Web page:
- On Carlos Pena’s possible return to the Cubs, Theo Epstein didn’t tip his hand, but pulled back a bit from Jed Hoyer’s previous suggestion that the Cubs were ready to move on. “I thought he did a really good job as a Cub, and from everyone I talked to, he lived up to the reputation he established in the American League East as a fine all-around player,” Epstein said. “I think he’s put himself in a position to have multiyear suitors. By offering arbitration we didn’t in any way close the door on Carlos, but we are exploring all our options at first base. My expectation is he’ll decline arbitration. but we’ll continue to have a dialogue, and he’d be an asset to the Cubs or any team.”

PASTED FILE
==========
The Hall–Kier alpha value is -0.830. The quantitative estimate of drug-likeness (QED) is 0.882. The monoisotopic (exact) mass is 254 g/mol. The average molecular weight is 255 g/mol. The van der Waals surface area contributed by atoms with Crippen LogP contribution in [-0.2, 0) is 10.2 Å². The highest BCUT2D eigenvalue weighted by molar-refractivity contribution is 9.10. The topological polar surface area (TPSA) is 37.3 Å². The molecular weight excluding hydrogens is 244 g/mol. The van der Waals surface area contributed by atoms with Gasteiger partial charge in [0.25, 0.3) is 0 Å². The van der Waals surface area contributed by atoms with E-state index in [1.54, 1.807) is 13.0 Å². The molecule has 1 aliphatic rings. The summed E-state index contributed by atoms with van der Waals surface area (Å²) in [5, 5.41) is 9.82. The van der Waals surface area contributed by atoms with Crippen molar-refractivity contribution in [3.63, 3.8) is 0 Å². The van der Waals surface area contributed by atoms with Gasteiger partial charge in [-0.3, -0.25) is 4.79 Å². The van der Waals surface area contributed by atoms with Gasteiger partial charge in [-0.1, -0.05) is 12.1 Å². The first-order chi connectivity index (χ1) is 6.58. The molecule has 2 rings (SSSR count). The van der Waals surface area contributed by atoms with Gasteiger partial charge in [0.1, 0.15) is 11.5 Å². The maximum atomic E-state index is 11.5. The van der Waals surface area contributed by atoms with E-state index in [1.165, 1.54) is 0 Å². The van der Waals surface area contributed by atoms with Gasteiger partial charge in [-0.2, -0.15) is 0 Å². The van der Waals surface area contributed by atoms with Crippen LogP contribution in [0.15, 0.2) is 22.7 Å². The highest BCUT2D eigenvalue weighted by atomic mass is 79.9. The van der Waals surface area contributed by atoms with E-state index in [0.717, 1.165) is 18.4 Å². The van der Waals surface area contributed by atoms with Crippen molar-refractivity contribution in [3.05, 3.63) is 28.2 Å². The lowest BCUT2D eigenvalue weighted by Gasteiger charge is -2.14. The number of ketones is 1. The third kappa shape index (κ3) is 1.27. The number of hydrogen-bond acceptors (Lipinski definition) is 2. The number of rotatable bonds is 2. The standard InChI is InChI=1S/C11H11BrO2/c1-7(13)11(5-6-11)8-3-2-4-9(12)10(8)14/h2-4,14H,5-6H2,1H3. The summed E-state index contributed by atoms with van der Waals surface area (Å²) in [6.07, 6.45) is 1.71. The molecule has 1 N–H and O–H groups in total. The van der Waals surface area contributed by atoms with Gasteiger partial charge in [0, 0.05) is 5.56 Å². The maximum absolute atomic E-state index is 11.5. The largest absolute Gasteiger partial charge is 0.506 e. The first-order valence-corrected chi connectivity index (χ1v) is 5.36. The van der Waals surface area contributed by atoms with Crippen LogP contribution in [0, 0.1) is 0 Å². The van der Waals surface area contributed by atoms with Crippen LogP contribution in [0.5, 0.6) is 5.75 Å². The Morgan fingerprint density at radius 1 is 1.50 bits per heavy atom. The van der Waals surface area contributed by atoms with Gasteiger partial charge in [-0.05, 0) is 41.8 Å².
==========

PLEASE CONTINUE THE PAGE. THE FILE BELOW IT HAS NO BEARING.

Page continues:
- Theo Epstein said he doesn’t feel the need to make a big splash this week, which everyone has turned into, “Cubs won’t be making any big moves this week.” Do I really have to point out the distinction? Here’s what Epstein actually said: “Five years from now, 10 years from now, if we look back on this and say we made any move for any reason other than it’s in the best short-, medium- and long-term interest of the Cubs, we’d have a hard time sleeping at night. This is hard enough. If you try to serve perception as well as reality, you’ll end up hurting yourself long term. We have to work really hard to figure out what’s in the Cubs’ best interests.” You know how many moves that rules out? Exactly zero.
- The Marlins are checking in with the Cubs on the asking price for Carlos Zambrano. Some salary relief and Matt Dominguez. That would do it for me.